Archive for June, 2012
On the philanthropy.com website, Rick Moyers of the Meyer Foundation posted an interesting piece about the importance of getting the right people to serve on a non-profit’s board. Below is my response to his column.
I’m glad you cited Jim Collin’s work regarding leadership and excellence, for the non-profit world it’s important to read both his book Good to Great (for businesses) and the accompanying monograph Good to Great and the Social Sectors: Why Business Thinking Is Not the Answer, where he describes how the non-profit sector is more complex than the business sector, and that the model of the “economic engine” that works well in the business environment is inadequate for the more complex non-profit sector. For the non-profit sector he modifies the concept of the “economic engine (which is one of the key points of the for-profit model) to one of the “Resource Engine” that includes Money, Time and People.
I think one of the problems is more fundamental than not getting the right people on the bus, there is confusion about which game is actually being played.
To use a sports analogy, using RFK Stadium in DC as an example, it has had three types of professional teams play in it, baseball (for which it was originally designed), NFL football (the Washington Redskins in their glory days), and professional soccer, the DC United. Just because the personnel making up one type of team are excellent, it doesn’t mean that a NFL football player would be a good candidate to be on the soccer team or to play professional baseball, especially if he or she hasn’t been told that what’s being played is a different game! The non-profit sector tends to gloss over this reality and is attracted to all the glitz and money that the NFL has (business envy from the non-profit sector), which is more like professional soccer – not enough money, players work harder and longer for less money, they don’t get all the fancy endorsement deals, etc., and are continually “doing more with less.”
So the non-profit now recruits business people that they believe will be an asset to the non-profit, including the important responsibility of a board of raising funds. So, what’s the first thing we tell board members is:
A. You need to raise money, and
B. In the non-profit world it is unethical for development staff to be paid commissions for any fundraising results they achieve.
The first fundamental disconnect is with commission sales – no business owner thinks this is an inherently unethical way to do business, regardless of whether or not they pay commissions in their own business. The non-profit sector says not only we don’t do business this way – we add that it’s unethical! I know and understand the AFP position, and my point is that when you recruit successful business leaders, and you don’t tell them why and how the rules are different, while it may appear that the wrong people are on the bus, it can also be that you have not explained the differences clearly, e.g. “You’re an All-Pro pro quarterback, how come you can’t hit a home run?”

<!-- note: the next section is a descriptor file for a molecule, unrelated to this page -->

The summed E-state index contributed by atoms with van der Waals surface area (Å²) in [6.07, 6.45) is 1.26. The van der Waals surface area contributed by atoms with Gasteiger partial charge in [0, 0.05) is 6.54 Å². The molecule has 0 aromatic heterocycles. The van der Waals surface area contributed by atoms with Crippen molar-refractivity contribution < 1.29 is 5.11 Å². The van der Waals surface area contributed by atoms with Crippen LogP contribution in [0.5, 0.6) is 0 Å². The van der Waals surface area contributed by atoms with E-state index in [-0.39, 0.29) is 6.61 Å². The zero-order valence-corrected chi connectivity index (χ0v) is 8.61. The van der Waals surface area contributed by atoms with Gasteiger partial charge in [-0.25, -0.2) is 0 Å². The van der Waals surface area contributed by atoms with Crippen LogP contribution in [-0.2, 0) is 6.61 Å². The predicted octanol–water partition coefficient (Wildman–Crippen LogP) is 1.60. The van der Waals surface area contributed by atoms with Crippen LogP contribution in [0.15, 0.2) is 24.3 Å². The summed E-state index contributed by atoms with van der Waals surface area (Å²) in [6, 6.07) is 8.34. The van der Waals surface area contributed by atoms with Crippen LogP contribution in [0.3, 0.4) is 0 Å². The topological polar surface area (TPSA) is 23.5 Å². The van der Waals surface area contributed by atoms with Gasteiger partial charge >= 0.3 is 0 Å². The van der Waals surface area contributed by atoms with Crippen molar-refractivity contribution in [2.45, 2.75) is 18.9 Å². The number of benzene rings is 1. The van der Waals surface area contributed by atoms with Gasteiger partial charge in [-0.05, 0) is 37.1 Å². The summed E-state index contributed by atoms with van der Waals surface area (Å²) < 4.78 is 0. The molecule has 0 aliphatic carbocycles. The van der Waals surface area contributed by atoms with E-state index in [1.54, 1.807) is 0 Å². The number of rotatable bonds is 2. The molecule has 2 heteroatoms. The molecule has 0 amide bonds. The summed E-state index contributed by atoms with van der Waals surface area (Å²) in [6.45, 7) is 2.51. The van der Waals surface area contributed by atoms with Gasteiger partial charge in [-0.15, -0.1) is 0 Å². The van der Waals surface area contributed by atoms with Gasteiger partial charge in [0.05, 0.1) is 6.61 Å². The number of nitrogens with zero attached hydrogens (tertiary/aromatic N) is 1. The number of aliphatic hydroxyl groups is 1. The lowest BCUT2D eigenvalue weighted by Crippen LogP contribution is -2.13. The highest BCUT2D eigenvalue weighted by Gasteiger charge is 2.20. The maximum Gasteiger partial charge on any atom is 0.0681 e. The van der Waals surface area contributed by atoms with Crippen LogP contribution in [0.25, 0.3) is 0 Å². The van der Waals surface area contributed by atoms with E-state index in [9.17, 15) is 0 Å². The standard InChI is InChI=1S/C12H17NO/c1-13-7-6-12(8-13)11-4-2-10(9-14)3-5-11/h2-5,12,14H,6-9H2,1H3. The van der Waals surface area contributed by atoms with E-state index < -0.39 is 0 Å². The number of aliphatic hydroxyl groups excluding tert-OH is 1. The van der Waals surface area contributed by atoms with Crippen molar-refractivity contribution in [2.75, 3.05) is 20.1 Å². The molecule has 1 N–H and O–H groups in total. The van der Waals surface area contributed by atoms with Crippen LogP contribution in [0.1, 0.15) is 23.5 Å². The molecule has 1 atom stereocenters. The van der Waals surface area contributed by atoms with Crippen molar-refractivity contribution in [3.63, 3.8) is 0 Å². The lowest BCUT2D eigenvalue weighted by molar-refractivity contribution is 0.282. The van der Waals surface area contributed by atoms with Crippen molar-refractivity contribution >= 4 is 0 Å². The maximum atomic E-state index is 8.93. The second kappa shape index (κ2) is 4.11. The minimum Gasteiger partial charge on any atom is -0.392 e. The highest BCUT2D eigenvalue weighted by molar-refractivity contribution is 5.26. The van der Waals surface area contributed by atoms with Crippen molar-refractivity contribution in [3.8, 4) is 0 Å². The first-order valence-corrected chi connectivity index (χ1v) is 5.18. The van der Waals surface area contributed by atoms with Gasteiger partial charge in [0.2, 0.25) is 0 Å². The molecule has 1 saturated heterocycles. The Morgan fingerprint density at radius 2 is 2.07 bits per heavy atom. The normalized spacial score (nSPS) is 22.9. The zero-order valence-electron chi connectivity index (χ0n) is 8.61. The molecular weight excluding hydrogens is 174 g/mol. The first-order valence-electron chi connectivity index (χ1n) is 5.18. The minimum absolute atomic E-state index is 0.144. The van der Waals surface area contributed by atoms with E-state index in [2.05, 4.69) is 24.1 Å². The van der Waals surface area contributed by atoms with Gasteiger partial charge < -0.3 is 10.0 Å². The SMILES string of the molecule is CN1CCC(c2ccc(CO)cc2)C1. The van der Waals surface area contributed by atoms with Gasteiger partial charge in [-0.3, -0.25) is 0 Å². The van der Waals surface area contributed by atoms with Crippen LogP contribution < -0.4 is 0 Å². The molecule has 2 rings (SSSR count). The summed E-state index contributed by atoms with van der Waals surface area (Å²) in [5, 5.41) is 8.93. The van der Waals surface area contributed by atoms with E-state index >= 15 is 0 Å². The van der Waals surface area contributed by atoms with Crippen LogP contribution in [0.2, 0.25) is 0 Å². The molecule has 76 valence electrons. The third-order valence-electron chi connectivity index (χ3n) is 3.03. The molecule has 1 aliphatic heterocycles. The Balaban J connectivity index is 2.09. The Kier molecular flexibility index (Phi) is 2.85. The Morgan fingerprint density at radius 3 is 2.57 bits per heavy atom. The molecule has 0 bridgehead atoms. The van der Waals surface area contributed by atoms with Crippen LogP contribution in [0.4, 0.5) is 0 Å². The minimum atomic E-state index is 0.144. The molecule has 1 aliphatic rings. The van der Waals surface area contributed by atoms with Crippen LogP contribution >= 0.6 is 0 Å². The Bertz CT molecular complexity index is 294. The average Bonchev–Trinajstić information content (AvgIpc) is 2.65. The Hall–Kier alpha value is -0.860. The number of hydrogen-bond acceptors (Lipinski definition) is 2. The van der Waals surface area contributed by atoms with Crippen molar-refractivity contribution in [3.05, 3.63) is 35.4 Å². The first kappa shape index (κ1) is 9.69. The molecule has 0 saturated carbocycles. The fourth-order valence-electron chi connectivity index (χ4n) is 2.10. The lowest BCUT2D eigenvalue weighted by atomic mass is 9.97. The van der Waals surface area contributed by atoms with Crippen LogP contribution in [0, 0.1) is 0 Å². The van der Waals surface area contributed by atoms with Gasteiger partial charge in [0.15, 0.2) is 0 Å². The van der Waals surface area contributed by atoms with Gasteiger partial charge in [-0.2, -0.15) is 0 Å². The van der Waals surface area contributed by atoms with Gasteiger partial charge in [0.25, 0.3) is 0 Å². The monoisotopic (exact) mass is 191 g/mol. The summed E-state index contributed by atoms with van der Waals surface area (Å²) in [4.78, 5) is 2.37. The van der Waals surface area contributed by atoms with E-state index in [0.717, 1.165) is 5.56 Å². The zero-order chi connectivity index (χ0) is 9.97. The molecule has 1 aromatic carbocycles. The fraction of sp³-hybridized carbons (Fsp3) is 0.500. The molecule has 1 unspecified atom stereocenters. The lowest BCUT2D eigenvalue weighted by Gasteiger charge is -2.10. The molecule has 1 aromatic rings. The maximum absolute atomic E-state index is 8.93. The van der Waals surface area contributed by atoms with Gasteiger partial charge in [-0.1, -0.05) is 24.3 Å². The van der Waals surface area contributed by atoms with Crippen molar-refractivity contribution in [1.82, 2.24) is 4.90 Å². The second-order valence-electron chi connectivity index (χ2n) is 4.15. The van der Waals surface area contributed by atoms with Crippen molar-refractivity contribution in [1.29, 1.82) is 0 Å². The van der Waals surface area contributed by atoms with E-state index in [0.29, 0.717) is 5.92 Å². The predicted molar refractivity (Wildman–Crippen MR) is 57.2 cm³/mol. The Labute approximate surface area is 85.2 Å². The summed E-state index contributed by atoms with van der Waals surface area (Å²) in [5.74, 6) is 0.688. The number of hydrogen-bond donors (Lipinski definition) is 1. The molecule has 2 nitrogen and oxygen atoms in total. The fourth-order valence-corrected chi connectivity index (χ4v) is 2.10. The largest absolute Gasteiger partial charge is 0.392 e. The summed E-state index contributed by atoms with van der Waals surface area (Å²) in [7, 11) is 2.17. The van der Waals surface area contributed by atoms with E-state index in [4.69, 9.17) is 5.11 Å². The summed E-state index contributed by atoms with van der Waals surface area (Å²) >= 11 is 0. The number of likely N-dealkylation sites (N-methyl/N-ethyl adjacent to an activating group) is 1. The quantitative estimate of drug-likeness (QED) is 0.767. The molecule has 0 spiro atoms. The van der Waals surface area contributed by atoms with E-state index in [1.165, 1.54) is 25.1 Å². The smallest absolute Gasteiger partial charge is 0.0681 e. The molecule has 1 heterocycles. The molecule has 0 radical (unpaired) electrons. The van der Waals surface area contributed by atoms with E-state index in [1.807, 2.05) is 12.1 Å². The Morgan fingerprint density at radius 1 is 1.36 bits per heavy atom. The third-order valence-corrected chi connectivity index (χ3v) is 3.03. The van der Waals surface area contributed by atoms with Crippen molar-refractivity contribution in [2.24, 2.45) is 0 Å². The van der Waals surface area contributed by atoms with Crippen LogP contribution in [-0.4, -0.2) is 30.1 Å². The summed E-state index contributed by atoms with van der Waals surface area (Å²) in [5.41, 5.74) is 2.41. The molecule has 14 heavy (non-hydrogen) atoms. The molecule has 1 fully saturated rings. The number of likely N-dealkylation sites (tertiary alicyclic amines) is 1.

This is an area where I think the non-profit sector has not done a good job in general, that of explaining and celebrating the differences among all three sectors of our society.
The commenting software doesn’t allow graphics, but here’s the description.
Non-profit Diagram by Bill Huddleston, MPA in Non-profit Management:
Modern societies need three components to function: government, businesses, and non-profits. Non-profits are the glue that holds society together, and while in the USAwe have a market economy, our society is bigger than the economy. Non-profits are inherently different than businesses. Governments are inherently different than businesses. Here is a diagram showing the fundamental difference between businesses and non-profits. It is astounding how many non-profit leaders (and political leaders) don’t do a better job of communicating to the American public about the value of all three components of society, all of which are critical.
DIAGRAM – Comment software doesn’t display graphics: My diagram that shows these differences is being used in universities, and I’ll be glad to send it to anyone that sends me an e-mail at BillHuddleston at Verizon dot net with NP diagram in the text.
The fundamental difference is that in the business example, the provider of the funds is also the direct recipient of the benefits of goods and/or services provided. On its face, the diagram on the right is more complex than the one on the left, and this is what non-profit leaders have done a poor job of communicating this fact to the American public.
We don’t explain how different the game really is, and then we’re frustrated when the newly recruited board member doesn’t live up to expectations.
Bill Huddleston, The CFC Coach
Showing Non-profits how to generate unrestricted funds with the Combined Federal Campaign, firstname.lastname@example.org.Read Full Post | Make a Comment ( None so far )